What happens when we die?

Job's Redeemer

Last February, Heaven is for Real – a book about a little boy’s near-death experience – reached #1 on the best-seller list.  Proof of Heaven, a much more complex book written by a neurosurgeon, has sold more than two million copies since it was first published last year.  These two books are not the only best-sellers about near-death experiences and the afterlife, because all of us are drawn to the perennial question: What happens to us when we die?

Today’s Scriptures raise the same question:

For the Sadducees and Pharisees, it was an ongoing debate – is there a resurrection, or not? The Sadducees said ‘no’; the Pharisees said ‘yes’ – and now, they wanted to know, what did Jesus think? (Luke 20:27-38)

For Job, it was an affirmation he clung to in the midst of his suffering: ‘I know that my Redeemer lives, and in my flesh I shall see God.’  (To hear Handel’s inspired rendition of Job’s affirmation, go to http://www.youtube.com/watch?v=QyHeUdBQDxQ

To us, ‘flesh’ means the body, distinct from the spirit.  But to Job, to the Hebrews, the flesh – the body – the person – were all one being. A person is not just a body; and the real person is not just the spirit. A person is a whole human being, body and soul together.  When Job says, ‘In my flesh I shall see God,’ he means ‘I myself, my whole self, shall see God.’

In Hebrew thought, the body is never separate from the soul.  God breathed the breath of life into human beings and so they were alive; God had created the whole person, and God would give continued life to the whole person. 

In early Christian thought, death did not banish the soul into a purely spiritual realm, leaving the body and the material world behind. As the Jews before them, Christians believed God created both body and soul, and would give continued life to both.  The resurrection of Jesus, and the ongoing presence of Jesus’ Spirit in their communities, proved this for them. In every resurrection appearance, Jesus has changed in form – every time they meet him, his body is not the same body they first knew – and yet they know him as still the same person. 

But today, Western culture blends the Biblical witness with Greek ideas about body and spirit.  

Like the Pharisees and the Sadducees, the Greeks argued about eternal life.  But unlike the Jews, the Greeks did not think of human beings as whole persons, with bodies and souls united in one self.  They thought of body and soul, matter and mind, flesh and spirit, as two separate realities. 

Plato thought the purpose of life is to liberate the soul from the body – at death, the soul would survive, but the body would disintegrate.  Aristotle thought the life of the soul depended on the life of the body – when the body died, the soul would die as well. 

In the end, Plato seems to have won the day:  Most Americans, if they believe in life after death, think they will leave our bodies behind to dwell in a purely spiritual reality.  But this is not what the Scriptures, or Jesus, are telling us about resurrection life.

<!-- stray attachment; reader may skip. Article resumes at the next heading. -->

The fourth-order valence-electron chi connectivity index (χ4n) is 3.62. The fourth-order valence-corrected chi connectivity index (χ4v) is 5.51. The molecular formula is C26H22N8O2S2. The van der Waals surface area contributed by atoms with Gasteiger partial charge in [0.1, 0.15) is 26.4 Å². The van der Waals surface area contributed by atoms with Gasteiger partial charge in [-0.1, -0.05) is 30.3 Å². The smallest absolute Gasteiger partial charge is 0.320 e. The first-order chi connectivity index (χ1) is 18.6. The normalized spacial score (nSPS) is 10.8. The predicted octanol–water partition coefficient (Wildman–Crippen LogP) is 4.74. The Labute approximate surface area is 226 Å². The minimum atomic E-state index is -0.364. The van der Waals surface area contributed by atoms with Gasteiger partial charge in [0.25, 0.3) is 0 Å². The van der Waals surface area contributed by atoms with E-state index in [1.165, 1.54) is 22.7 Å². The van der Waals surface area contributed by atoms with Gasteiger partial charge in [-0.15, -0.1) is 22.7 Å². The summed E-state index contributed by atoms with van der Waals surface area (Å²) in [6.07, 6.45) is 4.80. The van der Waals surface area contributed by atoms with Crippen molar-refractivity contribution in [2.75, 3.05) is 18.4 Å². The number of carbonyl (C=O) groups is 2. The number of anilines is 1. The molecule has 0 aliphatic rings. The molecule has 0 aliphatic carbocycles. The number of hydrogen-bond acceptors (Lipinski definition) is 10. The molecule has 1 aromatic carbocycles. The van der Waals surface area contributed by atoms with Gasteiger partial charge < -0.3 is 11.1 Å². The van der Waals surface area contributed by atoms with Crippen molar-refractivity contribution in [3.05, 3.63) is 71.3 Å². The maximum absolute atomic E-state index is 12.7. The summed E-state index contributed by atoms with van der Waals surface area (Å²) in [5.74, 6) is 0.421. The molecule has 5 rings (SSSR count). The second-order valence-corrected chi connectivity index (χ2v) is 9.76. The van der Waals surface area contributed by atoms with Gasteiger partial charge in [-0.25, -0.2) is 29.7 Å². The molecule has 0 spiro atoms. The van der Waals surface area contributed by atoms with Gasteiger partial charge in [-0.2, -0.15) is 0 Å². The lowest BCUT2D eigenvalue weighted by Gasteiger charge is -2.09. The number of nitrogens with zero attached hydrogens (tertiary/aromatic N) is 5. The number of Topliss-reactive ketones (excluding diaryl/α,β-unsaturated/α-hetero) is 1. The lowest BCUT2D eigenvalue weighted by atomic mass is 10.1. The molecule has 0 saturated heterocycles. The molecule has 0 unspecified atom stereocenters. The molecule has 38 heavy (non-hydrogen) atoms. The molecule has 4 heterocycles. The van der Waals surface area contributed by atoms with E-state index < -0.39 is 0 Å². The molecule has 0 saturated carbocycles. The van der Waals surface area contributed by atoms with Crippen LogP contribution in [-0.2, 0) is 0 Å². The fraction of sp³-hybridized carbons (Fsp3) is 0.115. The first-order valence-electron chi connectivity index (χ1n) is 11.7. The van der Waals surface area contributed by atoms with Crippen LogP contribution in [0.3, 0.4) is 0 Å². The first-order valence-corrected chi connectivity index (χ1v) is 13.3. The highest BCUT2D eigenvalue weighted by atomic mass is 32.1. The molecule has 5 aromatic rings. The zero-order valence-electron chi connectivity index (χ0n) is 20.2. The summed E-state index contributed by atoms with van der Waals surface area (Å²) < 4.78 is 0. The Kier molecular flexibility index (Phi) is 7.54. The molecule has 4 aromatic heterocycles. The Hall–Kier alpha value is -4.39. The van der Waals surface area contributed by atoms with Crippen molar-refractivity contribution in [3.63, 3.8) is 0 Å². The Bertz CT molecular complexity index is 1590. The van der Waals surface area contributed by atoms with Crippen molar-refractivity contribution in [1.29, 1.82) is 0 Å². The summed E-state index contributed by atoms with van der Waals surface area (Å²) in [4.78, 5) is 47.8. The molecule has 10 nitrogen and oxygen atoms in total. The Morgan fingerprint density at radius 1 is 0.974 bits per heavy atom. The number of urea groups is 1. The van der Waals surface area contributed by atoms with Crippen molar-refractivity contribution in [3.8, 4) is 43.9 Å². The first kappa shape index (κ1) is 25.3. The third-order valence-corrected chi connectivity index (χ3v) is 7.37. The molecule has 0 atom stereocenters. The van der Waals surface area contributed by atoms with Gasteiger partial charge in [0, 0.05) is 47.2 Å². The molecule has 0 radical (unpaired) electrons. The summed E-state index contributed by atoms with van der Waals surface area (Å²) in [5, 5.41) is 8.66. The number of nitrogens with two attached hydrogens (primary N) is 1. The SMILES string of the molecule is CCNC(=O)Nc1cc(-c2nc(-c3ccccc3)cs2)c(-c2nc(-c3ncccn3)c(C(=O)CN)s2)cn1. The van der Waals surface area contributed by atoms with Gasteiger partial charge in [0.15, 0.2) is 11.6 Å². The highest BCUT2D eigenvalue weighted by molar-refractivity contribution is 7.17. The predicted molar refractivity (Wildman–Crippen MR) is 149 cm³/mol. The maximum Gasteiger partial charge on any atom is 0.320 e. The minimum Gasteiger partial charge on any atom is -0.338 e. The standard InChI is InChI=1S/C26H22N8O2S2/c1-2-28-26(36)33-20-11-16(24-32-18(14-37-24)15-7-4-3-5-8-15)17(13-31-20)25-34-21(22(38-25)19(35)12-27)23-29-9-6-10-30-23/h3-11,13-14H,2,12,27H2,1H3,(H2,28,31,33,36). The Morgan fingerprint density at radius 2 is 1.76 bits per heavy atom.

In her little book about the Creed, In Search of Belief (a book we may be reading here at St. Benedict’s next year) Sister Joan Chittister tells how she came to a new understanding of what resurrection means.  

Joan’s friend Mary Louise was born with muscular dystrophy.  When Joan met her, she had been in a wheelchair since she was four years old. But even without muscles that moved at her command, even without a voice that spoke clearly, even without hands that could write, Mary Louise was not just an unmanageable body crumpled into a wheelchair.  Mary Louise was a personality, with great abilities and gifts to share with those around her.  Joan writes, Mary Louise taught me that human beings are not torsos who cease to exist when the frame that shapes us fails to function… we are persons. 

And part of Mary Louise’s personality – indeed, one of her gifts to the people who knew her – came from the life she lived, even a life lived with a crushing disability.  Mary Louise’s life had a purpose, and a strength, and a grace that came from the very material circumstances in which her body was caught. 

Joan says, Through Mary Louise…  I began to understand that resurrection does not imply a return to earthly life.  What we mean by resurrection is that life has a purpose and a quality that does not end in the grave.  We mean that the God who created us does not abandon us, but brings us finally, somehow, home to the fullness of life.

Has there been a Mary Louise in your life?  Someone who taught you what life is really all about?  Someone whose body, feelings and personality were part of what made them who they are? 

Joan Chittister wonders,  What if life is about growth – growth in body, in mind, in spirit, in personhood?  What if life is a constant growing into God?  And what if resurrection is simply another part of the process of growing into God? 

She concludes, The Creed’s call to resurrection stretches our vision of life. Like an idea become a song, like a seed become a flower, like a match before a flame, we will someday come to a new kind of life, eternal in spirit, changed in form.   And how can we be so sure of that?  Because God has planted the proof all around us, if only we could see.  It is metamorphosis, change into otherness, that is the very nature of life….   Life is a becoming into the fullness of the self that knows no boundaries, that grows in form, that lives in the spirit of the Spirit, that has no end. 

What do you believe?

Preached on November 10, 2013
at St. Benedict’s Episcopal Church, Los Osos

Leave a Reply

Your email address will not be published. Required fields are marked *